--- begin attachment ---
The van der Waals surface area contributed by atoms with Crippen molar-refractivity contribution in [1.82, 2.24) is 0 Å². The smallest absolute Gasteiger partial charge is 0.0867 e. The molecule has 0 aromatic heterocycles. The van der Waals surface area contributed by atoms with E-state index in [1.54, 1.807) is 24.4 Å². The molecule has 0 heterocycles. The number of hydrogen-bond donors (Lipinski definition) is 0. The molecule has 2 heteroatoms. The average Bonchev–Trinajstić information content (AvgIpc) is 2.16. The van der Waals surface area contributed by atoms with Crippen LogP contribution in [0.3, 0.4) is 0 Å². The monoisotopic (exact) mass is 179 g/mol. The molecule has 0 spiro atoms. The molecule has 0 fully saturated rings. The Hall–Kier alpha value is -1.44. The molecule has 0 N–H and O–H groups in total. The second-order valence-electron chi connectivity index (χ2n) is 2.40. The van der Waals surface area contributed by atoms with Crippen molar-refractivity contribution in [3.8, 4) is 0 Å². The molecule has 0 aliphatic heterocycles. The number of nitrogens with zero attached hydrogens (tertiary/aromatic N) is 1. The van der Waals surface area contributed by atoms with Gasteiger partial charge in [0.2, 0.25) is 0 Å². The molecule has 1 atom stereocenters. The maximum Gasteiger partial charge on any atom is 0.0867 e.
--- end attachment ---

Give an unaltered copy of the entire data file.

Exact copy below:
The van der Waals surface area contributed by atoms with Crippen molar-refractivity contribution in [1.82, 2.24) is 0 Å². The smallest absolute Gasteiger partial charge is 0.0867 e. The molecule has 0 aromatic heterocycles. The van der Waals surface area contributed by atoms with E-state index in [1.54, 1.807) is 24.4 Å². The molecule has 0 heterocycles. The number of hydrogen-bond donors (Lipinski definition) is 0. The molecule has 2 heteroatoms. The average Bonchev–Trinajstić information content (AvgIpc) is 2.16. The van der Waals surface area contributed by atoms with Crippen LogP contribution in [0.3, 0.4) is 0 Å². The monoisotopic (exact) mass is 179 g/mol. The molecule has 0 spiro atoms. The molecule has 0 fully saturated rings. The Hall–Kier alpha value is -1.44. The molecule has 0 N–H and O–H groups in total. The second-order valence-electron chi connectivity index (χ2n) is 2.40. The van der Waals surface area contributed by atoms with Crippen molar-refractivity contribution in [3.8, 4) is 0 Å². The molecule has 0 aliphatic heterocycles. The number of nitrogens with zero attached hydrogens (tertiary/aromatic N) is 1. The van der Waals surface area contributed by atoms with Gasteiger partial charge in [0.2, 0.25) is 0 Å². The molecule has 1 atom stereocenters. The maximum Gasteiger partial charge on any atom is 0.0867 e.